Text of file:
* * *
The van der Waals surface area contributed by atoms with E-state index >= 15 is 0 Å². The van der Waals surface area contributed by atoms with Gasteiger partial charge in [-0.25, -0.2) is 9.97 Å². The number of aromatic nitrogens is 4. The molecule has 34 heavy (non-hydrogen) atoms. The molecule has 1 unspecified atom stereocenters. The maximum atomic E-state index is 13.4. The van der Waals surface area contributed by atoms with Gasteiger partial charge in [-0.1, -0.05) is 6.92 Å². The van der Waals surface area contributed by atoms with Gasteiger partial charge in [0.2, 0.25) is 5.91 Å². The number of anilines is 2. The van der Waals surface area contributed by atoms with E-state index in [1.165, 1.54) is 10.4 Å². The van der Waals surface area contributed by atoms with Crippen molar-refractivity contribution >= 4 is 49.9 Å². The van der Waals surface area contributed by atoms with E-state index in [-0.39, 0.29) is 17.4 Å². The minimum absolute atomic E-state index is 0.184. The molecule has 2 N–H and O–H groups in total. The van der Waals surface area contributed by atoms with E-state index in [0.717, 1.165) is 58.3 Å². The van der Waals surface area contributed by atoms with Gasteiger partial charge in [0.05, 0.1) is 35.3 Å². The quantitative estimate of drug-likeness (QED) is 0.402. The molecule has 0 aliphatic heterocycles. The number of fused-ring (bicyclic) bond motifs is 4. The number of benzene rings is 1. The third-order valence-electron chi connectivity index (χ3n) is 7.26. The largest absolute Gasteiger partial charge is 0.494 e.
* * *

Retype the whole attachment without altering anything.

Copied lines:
The van der Waals surface area contributed by atoms with E-state index >= 15 is 0 Å². The van der Waals surface area contributed by atoms with Gasteiger partial charge in [-0.25, -0.2) is 9.97 Å². The number of aromatic nitrogens is 4. The molecule has 34 heavy (non-hydrogen) atoms. The molecule has 1 unspecified atom stereocenters. The maximum atomic E-state index is 13.4. The van der Waals surface area contributed by atoms with Gasteiger partial charge in [-0.1, -0.05) is 6.92 Å². The van der Waals surface area contributed by atoms with Gasteiger partial charge in [0.2, 0.25) is 5.91 Å². The number of anilines is 2. The van der Waals surface area contributed by atoms with E-state index in [1.165, 1.54) is 10.4 Å². The van der Waals surface area contributed by atoms with Crippen molar-refractivity contribution >= 4 is 49.9 Å². The van der Waals surface area contributed by atoms with E-state index in [-0.39, 0.29) is 17.4 Å². The minimum absolute atomic E-state index is 0.184. The molecule has 2 N–H and O–H groups in total. The van der Waals surface area contributed by atoms with E-state index in [0.717, 1.165) is 58.3 Å². The van der Waals surface area contributed by atoms with Gasteiger partial charge in [0.05, 0.1) is 35.3 Å². The quantitative estimate of drug-likeness (QED) is 0.402. The molecule has 0 aliphatic heterocycles. The number of fused-ring (bicyclic) bond motifs is 4. The number of benzene rings is 1. The third-order valence-electron chi connectivity index (χ3n) is 7.26. The largest absolute Gasteiger partial charge is 0.494 e.